Also, on that note, it is said a lot, but is worth repeating that stressing yourself out by running around like a chicken with your head cut off doing too much is not helping anyone. There should be no guilt attached to actually prioritizing time to rest, to recharge, and to read something that isn’t related to work. I always think it is sad when my fellow librarians are too busy and tired to read for fun, something that probably led us into the world of working with books in the first place.

This new year has been a year of many projects, especially research projects for me. It has seemed like all opportunities got dropped in my lap at once so I’m having to be very disciplined about timelines and deadlines for each project. Could I take on another one at this point? Not without seriously compromising the quality on the other projects I’m doing. I have to remind myself, and I’m sure others do too, that it’s okay to say no. Better say no than not be able to follow through for your project team.

To me the topic of projects is always tied to creativity because I think we can be creative in most of our work. I wanted to share this other article from Lifehacker on five creativity myths. While I don’t agree with everything in the article, overall it is a good reminder that creative people aren’t just born that way and the rest of us are out of luck. We can all do things to up our creative minds so we can add new twists and ideas to our projects. I think about this all the time when working on graphic design projects at work or when I’m trying to figure out how to best conduct a study for a research project. Have fun and don’t let the naysayers of the creative world get you down.

And because it is the first day of spring, I had to share a Joy the Baker recipe that says spring to me: classic lemon bars! I made these a few weeks ago and they were delicious. Her cream cheese pound cake recipe is also fantastic with some homemade jam as a spring time tea treat.

I hope you have a wonderful day and weekend, dear readers! I’ll be back soon with some more news and notes.

Tuesday Fun

March 17, 2015

Happy Tuesday, dear readers! It is final exam week on my campus so I could definitely use some diverting fun today. So I thought I’d share a few interesting things that have come over the feeds in the last few weeks. Friday, I’ll be back to the usual news and notes from the library.

The official start to spring is this Friday and I’m totally looking forward to gardening this year, even though most of my yard is in the shade. I was excited to see this post by Lifehacker on the Top 10 Ways to Get Your Dream Garden Ready this Year. I know a lot of the country is still covered with snow (if you could send some to California, I’d be very grateful), but soon we’ll be able to garden and that makes me smile.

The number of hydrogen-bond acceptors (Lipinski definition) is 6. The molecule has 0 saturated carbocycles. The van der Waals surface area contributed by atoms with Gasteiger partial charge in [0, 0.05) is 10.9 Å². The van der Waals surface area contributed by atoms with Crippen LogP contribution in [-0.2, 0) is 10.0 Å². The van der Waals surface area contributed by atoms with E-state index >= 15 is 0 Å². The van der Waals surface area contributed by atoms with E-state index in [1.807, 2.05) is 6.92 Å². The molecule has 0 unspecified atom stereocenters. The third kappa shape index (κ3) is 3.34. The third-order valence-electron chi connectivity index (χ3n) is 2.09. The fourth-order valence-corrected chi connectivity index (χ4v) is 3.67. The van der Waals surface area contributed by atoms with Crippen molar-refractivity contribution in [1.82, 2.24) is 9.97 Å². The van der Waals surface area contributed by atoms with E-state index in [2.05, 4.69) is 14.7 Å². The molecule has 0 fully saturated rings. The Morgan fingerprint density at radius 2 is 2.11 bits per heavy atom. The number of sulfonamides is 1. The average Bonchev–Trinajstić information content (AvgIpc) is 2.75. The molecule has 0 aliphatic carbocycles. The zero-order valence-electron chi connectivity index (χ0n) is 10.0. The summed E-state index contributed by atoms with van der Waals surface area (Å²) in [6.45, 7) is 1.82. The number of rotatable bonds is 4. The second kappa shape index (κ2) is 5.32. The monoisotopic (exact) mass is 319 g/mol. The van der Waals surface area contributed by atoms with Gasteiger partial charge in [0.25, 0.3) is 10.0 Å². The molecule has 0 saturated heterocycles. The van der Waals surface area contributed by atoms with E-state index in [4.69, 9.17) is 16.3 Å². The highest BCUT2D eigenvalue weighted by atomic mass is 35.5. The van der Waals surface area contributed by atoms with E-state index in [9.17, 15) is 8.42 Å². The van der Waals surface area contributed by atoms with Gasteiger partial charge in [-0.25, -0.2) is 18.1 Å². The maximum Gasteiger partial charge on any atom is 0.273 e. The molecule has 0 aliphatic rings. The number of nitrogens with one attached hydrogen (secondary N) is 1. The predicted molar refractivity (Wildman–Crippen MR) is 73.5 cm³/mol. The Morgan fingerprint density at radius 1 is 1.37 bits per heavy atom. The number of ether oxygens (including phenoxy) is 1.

I wanted to share this post of photographs of timepieces with you, too. Somehow it made sense in my head as we are counting down the time to spring planting and also are now on Daylight Savings Time. Besides, sometimes it is just nice to view some beautiful photographs.

Also, as the days get longer, we have more daylight after work to do outdoor activities. I love walking and hiking after work, especially for the ability to find calmness after a busy day. Therefore, I thought this short piece on the importance of letting your mind wander to reset your ability to focus was especially appropriate this time of year as many of us try to cram even more into our days. Yay for nature walks!

I hope these pieces gave you a nice break or inspired you to get away from your phone or computer and take a walk. I’ll be back soon with more news and notes. Allons-y!

Type and Design

February 27, 2015

Happy Friday, dear readers! I hope you’ve had a lovely week and are managing to stay healthy. The cold and flu are going around our library so I’m hoping you’ve been spared. Today I want to share some articles and such about type and design–two of my favorite topics.

I love typography; that’s no secret. But what I really love is good typography and unexpected, but amazing uses of typography. I love books on typography and I’m one of those people who can definitely spend hours looking for the perfect font to use in a project. I’m also one of those readers who is driven bonkers when a book doesn’t include a note about which font was used in setting the type, but that is really neither here nor there.

What is important is that for those times when we don’t want to take hours looking at fonts or deciding how to set type, there are handy cheatsheets and guidelines. I quite like this infographic on the design rules for text. Learning these tips will set you well on your way to artfully combining fonts and communicating well textually on everything from business cards to posters.

Type, when used well, can trigger emotions and moods in the viewer and help you engage library users, so it is important for librarians to understand at least the basics of typography. Plus, it is just a lot of fun and you can amaze people when you talk about kerning and leading and whether you are a fan of slab serifs or not. (Well, maybe not amaze people, but you will be able to talk coherently with designers and know what to consider the next time you design with text.)